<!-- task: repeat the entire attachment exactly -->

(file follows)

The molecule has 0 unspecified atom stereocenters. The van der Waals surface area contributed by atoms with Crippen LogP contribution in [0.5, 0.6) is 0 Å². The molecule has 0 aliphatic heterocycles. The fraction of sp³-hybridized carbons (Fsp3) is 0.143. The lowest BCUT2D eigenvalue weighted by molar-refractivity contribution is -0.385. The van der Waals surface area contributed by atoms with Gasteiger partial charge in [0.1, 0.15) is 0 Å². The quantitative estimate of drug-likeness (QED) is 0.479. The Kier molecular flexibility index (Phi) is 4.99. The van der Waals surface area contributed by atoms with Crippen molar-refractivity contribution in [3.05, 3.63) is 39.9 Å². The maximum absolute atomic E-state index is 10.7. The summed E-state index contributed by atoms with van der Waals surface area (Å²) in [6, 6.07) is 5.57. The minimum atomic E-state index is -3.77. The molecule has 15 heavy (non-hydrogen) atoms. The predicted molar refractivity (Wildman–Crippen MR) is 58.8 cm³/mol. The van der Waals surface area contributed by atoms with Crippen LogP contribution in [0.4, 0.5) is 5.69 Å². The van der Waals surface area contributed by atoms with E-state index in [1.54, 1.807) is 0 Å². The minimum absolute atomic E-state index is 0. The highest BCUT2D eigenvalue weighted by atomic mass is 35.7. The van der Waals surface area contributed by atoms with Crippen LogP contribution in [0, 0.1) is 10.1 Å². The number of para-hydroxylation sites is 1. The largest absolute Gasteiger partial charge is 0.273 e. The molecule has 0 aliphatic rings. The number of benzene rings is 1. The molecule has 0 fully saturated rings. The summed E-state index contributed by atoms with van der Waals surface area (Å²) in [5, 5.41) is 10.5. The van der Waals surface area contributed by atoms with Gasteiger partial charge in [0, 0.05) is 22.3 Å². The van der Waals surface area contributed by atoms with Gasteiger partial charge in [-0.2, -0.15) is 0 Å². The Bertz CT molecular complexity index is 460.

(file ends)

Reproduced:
The molecule has 0 unspecified atom stereocenters. The van der Waals surface area contributed by atoms with Crippen LogP contribution in [0.5, 0.6) is 0 Å². The molecule has 0 aliphatic heterocycles. The fraction of sp³-hybridized carbons (Fsp3) is 0.143. The lowest BCUT2D eigenvalue weighted by molar-refractivity contribution is -0.385. The van der Waals surface area contributed by atoms with Gasteiger partial charge in [0.1, 0.15) is 0 Å². The quantitative estimate of drug-likeness (QED) is 0.479. The Kier molecular flexibility index (Phi) is 4.99. The van der Waals surface area contributed by atoms with Crippen molar-refractivity contribution in [3.05, 3.63) is 39.9 Å². The maximum absolute atomic E-state index is 10.7. The summed E-state index contributed by atoms with van der Waals surface area (Å²) in [6, 6.07) is 5.57. The minimum atomic E-state index is -3.77. The molecule has 15 heavy (non-hydrogen) atoms. The predicted molar refractivity (Wildman–Crippen MR) is 58.8 cm³/mol. The van der Waals surface area contributed by atoms with Crippen LogP contribution in [0.4, 0.5) is 5.69 Å². The van der Waals surface area contributed by atoms with E-state index in [1.54, 1.807) is 0 Å². The minimum absolute atomic E-state index is 0. The highest BCUT2D eigenvalue weighted by atomic mass is 35.7. The van der Waals surface area contributed by atoms with Crippen LogP contribution in [0, 0.1) is 10.1 Å². The number of para-hydroxylation sites is 1. The largest absolute Gasteiger partial charge is 0.273 e. The molecule has 0 aliphatic rings. The number of benzene rings is 1. The molecule has 0 fully saturated rings. The summed E-state index contributed by atoms with van der Waals surface area (Å²) in [5, 5.41) is 10.5. The van der Waals surface area contributed by atoms with Gasteiger partial charge in [0, 0.05) is 22.3 Å². The van der Waals surface area contributed by atoms with Gasteiger partial charge in [-0.2, -0.15) is 0 Å². The Bertz CT molecular complexity index is 460.